Topics: Financial advisors add 1.8%, age 65 an obsolete threshold, living inheritance better, US house prices up but not all house price reports the same, Canada’s house market a slow-motion train-wreck? November vote on Florida constitutional amendments more bad news for non-homesteaders, pension/annuity or lump-sum? floundering PRPP, coming ‘tail-risk’ event? Gross: inflation coming- stocks favored, leverage is bad, risk-parity, financial repression continues.
Personal Finance and Investments
In WSJ MarketWatch’s “Are financial advisors worth their fee?’ Chuck Jaffe reports that, according to new Morningstar research, financial advisors (not brokers) add 1.82% per year before fees. They do this not by stock or fund picking, but as a result of efficiency gained due to five financial planning decisions: “asset allocation, withdrawal strategy, tax-efficiency, product allocation (the use of traditional investment products versus guaranteed-income products), and “liability-driven investing” (which is investing with an eye toward an investor’s specific goals, needs and timeline)”. Also (not surprisingly) “Morningstar found that a “dynamic withdrawal strategy,” which Blanchett described as “going in once a year and, based upon market performance and market strategy, figuring out what is a sustainable withdrawal for that portfolio.” The second-most important decision involved making sure that allocation decisions were tax-efficient… It really is worth it to pay someone 1% a year to help me figure out how to do this stuff because [the 1.8%] is significant value that any [adviser] can achieve”. And by the way Boyd Erdman in the Globe and Mail’s “Brokerage business blues deepen” reports that “Quiet markets, nervous clients and rising costs are cutting profits for Canadian brokerage firms to the weakest levels in more than a decade. Figures from the Investment Industry Association of Canada (IIAC) for the second quarter show a huge plunge in the amount of money that brokerage firms are bringing in…. Decent bond trading results are buoying the largest firms to some extent…” (Perhaps the financial industry should consider a new business model; also bond trading costs are one of the significant black holes of Canadians investment costs that must be addressed.)
In the Financial Times’ “U.S. urged to consider rise in retirement age” Norma Cohen reports that the National Academy of Sciences in a report entitled “Ageing and the Economy” predict that by 2050 life expectancy at birth will be 84.5 compared to 47 years in 1900. The report also argues that “Although 65 has conventionally been considered a normal retirement age, it is an increasingly obsolete threshold for defining old age and for setting benefits for the elderly.” The increased labour participation at older ages would boost national output, would reduce time in retirement and lower the assets required to be accumulated for retirement.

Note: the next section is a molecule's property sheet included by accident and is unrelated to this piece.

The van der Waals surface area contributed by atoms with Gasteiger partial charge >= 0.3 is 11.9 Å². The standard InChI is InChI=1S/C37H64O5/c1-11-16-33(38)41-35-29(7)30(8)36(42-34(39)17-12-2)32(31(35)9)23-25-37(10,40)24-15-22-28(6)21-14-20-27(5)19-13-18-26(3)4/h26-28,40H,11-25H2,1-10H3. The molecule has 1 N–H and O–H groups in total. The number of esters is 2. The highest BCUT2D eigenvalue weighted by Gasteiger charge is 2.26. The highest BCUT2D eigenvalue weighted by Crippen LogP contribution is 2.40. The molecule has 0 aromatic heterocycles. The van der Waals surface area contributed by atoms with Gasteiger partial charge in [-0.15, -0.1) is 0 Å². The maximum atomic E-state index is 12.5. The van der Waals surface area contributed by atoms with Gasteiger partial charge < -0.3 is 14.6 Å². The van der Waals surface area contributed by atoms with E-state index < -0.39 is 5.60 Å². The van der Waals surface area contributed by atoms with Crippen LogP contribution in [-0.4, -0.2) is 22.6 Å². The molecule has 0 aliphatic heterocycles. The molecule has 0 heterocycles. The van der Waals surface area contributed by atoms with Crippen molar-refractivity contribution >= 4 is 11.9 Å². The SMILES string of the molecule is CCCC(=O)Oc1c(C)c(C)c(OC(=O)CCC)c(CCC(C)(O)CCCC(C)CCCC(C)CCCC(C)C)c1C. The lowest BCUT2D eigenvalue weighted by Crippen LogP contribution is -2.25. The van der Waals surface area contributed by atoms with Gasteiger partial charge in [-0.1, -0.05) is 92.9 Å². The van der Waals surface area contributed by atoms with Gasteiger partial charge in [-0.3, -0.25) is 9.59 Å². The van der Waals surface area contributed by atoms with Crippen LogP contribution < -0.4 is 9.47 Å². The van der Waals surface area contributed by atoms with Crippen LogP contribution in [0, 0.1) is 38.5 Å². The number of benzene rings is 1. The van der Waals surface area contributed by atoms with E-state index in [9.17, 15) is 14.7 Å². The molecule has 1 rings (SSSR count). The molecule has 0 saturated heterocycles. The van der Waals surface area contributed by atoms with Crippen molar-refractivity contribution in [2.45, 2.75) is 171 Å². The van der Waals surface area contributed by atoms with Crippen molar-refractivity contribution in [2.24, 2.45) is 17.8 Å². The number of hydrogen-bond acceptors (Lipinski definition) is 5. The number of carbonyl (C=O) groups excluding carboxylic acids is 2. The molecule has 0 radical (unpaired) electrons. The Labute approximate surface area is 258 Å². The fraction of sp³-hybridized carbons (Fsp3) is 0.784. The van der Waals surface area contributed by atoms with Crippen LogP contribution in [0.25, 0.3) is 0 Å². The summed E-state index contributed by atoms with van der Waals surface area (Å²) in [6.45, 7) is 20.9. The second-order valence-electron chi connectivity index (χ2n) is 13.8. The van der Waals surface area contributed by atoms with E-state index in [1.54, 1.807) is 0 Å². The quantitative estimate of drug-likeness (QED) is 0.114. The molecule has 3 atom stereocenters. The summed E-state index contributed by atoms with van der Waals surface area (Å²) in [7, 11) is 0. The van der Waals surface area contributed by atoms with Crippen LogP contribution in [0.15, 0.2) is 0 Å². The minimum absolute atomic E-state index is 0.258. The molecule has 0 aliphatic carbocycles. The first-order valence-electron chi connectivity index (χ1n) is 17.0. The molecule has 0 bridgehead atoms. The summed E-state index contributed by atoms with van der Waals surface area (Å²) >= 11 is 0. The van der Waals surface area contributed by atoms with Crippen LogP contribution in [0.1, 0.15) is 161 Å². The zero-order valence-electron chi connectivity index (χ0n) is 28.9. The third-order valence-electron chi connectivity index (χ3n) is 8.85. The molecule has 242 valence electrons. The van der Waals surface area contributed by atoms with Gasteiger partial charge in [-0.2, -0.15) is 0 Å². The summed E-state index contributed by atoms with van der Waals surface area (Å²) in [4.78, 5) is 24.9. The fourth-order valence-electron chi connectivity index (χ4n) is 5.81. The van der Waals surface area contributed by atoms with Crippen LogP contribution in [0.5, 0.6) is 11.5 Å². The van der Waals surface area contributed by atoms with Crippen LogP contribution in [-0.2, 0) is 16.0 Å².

In the NYT’s “From parents, a living inheritance” Ron Lieber discusses the importance/advantages/mechanisms of helping children while you are still alive rather than waiting to leave them an inheritance. He also mentions a model where families set up a pool that the next generation can borrow from interest free.
The just released July 2012 S&P/Case-Shiller Home Price Indices indicate that the 20 city index is up 1.6% during the month of July and 1.2% YoY. ““Home prices increased again in July,” says David M. Blitzer, Chairman of the Index Committee at S&P Dow Jones Indices. “All 20 cities and both Composites were up on the month for the third time in a row. Even better, 16 of the 20 cities and both Composites rose over the last year. Atlanta remains the weakest city but managed to cut the annual loss to just under 10%…Among the cities, Miami and Phoenix are both well off their bottoms with positive monthly gains since the end of 2011. Many of the markets we follow have seen some decent recovery from their respective lows – San Francisco up 20.4%, Detroit up 19.7%, Phoenix up 17.0%”
In WSJ MarketWatch’s “The devil in the housing report details” Quentin Fottrell compares the above Case-Shiller numbers and writes that they pale compared to the recently announced 9.5% YoY number from the National Association of Realtors. He indicates that historically the NAR numbers are higher. Specifically while the Case-Shiller number reflects price changes in the sale of same homes (i.e. implicitly adjust for the size of homes sold), the NAR numbers are derived only from the homes sold in the month so that “The result is that NAR’s numbers jump when homes at the high end of the market sell strongly, and larger and more expensive homes have lately been selling particularly well”.